Elder abuse can be very complex; without adequate education of what constitutes this form of abuse, the perpetrator may be unaware their actions are abusive.
Senior Rights Victoria’s help line data for the past two years points to the fact that 90% of alleged perpetrators of elder abuse were related to the older person; often an adult son or daughter, or estranged ex-partner. Part of the reason this form of abuse is under reported is the disbelief that a family member could behave in such a predatory way. The difficulty of raising the issue with the family member, let alone instigating legal action is in many cases too much to bear.
One of the possible reasons elder abuse is becoming more common is that we live in a technology focused society that sometime alienates the older generations and enables the younger generations to have the upper-hand.
In this environment, older people can be treated with contempt and seen as a ‘waste of space’; yet the vast majority of seniors have paid their taxes over many years and contributed much to the lives of their children. Ageing and the resulting deterioration in health is natural and we should value and look after our seniors.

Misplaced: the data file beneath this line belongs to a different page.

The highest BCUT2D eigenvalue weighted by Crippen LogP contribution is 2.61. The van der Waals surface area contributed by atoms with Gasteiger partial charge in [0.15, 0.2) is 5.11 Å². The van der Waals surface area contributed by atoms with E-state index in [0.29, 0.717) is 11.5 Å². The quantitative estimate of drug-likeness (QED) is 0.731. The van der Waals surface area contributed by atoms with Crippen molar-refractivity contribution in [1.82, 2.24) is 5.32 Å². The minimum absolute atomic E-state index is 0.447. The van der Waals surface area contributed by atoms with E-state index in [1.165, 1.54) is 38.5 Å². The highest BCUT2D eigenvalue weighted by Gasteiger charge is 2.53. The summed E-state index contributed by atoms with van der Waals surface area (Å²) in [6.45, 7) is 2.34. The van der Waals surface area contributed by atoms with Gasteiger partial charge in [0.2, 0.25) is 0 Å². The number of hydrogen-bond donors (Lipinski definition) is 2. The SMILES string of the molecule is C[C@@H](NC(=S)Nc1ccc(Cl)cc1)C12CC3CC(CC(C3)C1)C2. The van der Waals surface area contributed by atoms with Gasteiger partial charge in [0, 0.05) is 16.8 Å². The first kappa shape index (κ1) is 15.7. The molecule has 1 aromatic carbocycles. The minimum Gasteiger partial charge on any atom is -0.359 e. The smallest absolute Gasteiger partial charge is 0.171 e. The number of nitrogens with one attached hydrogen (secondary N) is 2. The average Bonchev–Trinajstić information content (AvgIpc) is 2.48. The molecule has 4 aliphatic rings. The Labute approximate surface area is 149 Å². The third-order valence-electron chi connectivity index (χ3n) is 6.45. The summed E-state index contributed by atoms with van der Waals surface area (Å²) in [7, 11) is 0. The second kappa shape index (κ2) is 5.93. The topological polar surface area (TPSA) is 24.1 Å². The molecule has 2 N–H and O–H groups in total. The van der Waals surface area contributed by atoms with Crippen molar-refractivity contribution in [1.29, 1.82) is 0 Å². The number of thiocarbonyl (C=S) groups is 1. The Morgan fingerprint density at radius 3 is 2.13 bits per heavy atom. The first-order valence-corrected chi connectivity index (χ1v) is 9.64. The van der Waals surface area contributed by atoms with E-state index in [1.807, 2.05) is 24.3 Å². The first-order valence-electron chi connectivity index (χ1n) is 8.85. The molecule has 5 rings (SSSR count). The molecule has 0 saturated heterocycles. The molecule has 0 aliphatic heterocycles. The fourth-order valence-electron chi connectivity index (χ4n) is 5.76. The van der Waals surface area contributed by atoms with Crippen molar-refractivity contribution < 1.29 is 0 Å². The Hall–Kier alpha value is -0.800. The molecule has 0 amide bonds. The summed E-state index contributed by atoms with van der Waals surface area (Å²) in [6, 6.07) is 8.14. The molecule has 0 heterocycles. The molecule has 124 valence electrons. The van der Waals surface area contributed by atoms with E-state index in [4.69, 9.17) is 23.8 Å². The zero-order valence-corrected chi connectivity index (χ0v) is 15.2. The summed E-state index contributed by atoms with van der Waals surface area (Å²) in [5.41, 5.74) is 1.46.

PCLC recognizes that elder abuse is a form of family violence, and that the behavior of perpetrators and the safety of victims can be similar to intimate partner violence.
However, while elder abuse is a form of family violence and faces some of the same barriers to prevention; the risk factors, relationship dynamics and outcomes are unique. The majority of elder abuse victims are women, often from CALD backgrounds, although it is important to note the victims are sometimes male with female perpetrators.
“The particular nature of the parent-child relationship and how it is affected by external pressure due to family conflict; the rising cost of living, the care needs of the parent, mental and physical issues of the child, can influence elder abuse. A history of family conflict/violence can also affect the parent-child relationship.” says Kate Ross, Director of Legal Services.
We provide free advice and employ a sensitive, respectful and understanding approach combined with expert legal advice. PCLC has expertise in a variety of areas of law with specialist services in family law/ family violence, fines and tenancy issues. We offer day and evening appointments at our Frankston, Bentleigh, Cranbourne and Rosebud offices. We are one of the largest community based legal centres in Australia.
For more information about free legal services, please call (03) 9783 3600 or visit www.pclc.org.au.
contact: Siobhan Kenny, Communications Officer
PNINSULA COMMUNITY LEGAL CENTRE INC.